Page 2 of 3 FirstFirst 123 LastLast
Results 11 to 20 of 22

Thread: A More Ambitious, Awsomer 2 x 72" Belt Grinder

  1. #11
    Join Date
    Jan 2002
    Location
    Huntsville Ala
    Posts
    5,523

    Default

    I keep trying to think of some way to just use normal square tubing and deal with the radiused internal corners. I've wondered if it wouldn't have been just as effective to round off the corners of the square solid bar he uses for the attachments. Of course without access to a mill rounding those corners would've posed a problem for him.

    But I too may just buy his plans, mostly out of curiosity and a matter of thanks for the entertainment I've gotten from his videos.

  2. #12
    Join Date
    Oct 2006
    Location
    Ivins, Ut
    Posts
    1,280

    Default

    Quote Originally Posted by lugnut View Post
    Have any of you guys bought the plans for this belt sander? I'm temped, if nothing else but to help reward him for the great job he done. . .
    Yeah, I bought them during lunch, then went off to work & just got home so I'm going to look at them now! And I bought them in part for the reason you mentioned above.

  3. #13
    Join Date
    Mar 2008
    Location
    High, Wide and Handsome, Montana
    Posts
    1,079

    Default

    Quote Originally Posted by lynnl View Post
    Well, you're right, in the final analysis they all simply involve moving an abrasive belt quickly against the work piece, thereby removing material. But a similar comparison could be made between a Rolls Royce and a Yugo ...both will go from one place to another.

    Did you view any of the other videos showing additional features, and the tilting function? (I've watched all of them, so I don't recall just how much is covered in that initial build video.)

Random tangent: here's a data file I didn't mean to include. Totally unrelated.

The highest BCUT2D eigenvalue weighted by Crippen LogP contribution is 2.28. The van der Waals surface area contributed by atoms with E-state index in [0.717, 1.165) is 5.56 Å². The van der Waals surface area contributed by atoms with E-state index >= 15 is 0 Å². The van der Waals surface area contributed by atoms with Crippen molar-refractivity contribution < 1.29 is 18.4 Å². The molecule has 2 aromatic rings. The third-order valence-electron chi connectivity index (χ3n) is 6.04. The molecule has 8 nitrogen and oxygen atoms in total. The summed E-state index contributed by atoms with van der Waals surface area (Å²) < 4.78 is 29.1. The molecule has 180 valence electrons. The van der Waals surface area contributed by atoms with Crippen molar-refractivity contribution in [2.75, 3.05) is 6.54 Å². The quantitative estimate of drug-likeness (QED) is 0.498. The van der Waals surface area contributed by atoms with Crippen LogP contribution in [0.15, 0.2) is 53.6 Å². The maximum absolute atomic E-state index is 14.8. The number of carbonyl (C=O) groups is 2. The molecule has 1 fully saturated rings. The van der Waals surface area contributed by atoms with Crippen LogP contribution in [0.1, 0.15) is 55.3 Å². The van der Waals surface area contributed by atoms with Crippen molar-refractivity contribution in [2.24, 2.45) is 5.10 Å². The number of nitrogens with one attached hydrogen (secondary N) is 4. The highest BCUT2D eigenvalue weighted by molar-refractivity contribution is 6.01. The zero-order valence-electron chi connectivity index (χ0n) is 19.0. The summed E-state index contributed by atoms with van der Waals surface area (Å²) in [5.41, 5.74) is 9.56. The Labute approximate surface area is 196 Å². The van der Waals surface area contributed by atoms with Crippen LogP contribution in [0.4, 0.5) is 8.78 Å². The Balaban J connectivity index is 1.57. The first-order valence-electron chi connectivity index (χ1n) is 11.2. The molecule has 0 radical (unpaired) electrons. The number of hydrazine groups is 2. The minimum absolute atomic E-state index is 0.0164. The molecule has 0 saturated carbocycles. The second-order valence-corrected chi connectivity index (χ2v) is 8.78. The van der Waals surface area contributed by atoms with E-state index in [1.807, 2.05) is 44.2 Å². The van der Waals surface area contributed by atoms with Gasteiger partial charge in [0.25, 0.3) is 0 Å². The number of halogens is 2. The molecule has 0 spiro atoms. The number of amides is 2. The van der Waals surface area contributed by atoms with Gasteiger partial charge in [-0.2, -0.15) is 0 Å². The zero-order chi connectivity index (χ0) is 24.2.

The beauty of the design is in the adaptability. It permits interchanging several other attachments (tables, wheels, jigs, etc.) all maintaining the same relative positioning.

    One thing that amazed me was the precision that he maintained in welding all those little pieces into functional sub-assemblies that fit together right. ...maybe that's a trivial matter for some, but it impresses the hell outta me.
    Another *good* belt sander. Your analogy is exaggerated.. in both directions
    The tilt doesn't do anything for me really..I like the belt to run the work down into the table. I don't see what could be done on it that couldn't in vert position. A really long straight edge? the more material in contact the more it's going to want to zip away.

    It's nice and all... just seems a bit over cooked.

  4. #14
    Join Date
    Oct 2006
    Location
    Ivins, Ut
    Posts
    1,280

    Default

    Looked at the plans this evening. Very well done with lots of pictures. I think the build would go easier and quicker in a typically equipped machine shop, but the plans allow pretty much anyone with basic tools and a welder to give it a go.

  5. #15
    Join Date
    Mar 2003
    Posts
    4,255

    Default

    Quote Originally Posted by softtail View Post
    The tilt doesn't do anything for me really..I like the belt to run the work down into the table. I don't see what could be done on it that couldn't in vert position. A really long straight edge?
    -The main reason for horizontal is to work flat edges. Yes, you can do it vertically, but having the work rest flat and square to the belt makes it a LOT easier. My belt grinder will tilt horizontally, but I have to readjust the work table when I do it- it's easy, but still another step, unlike this guy's design.

    The knifemakers like the flat platen for doing blade profiling as well, the wider contact helps make smoother long-radii curves.

    It's all preference. Some people like it, some don't. I know a guy that even an "easy and quick to convert" design would take too long- he simply bought five grinders and had a different wheel, grit or work stop set up on each one.

    Doc.
    Doc's Machine. (Probably not what you expect.)

  6. #16
    Join Date
    Jan 2013
    Location
    Alaska
    Posts
    359

    Default

    What makes this 2 X 72 grinder unique is the robustness of the build. I would venture to say it's probably the heaviest of the bench top DIY grinders out there which helps it operate almost vibration free. I plan to build Jeremy's grinder partly to support him but mostly because I like the design and robustness.

  7. #17
    Join Date
    Mar 2015
    Posts
    2,428

    Default

    I have a spare 220v 2hp motor laying around, think it would make for a nice belt sander.

  8. #18
    Join Date
    Jul 2017
    Location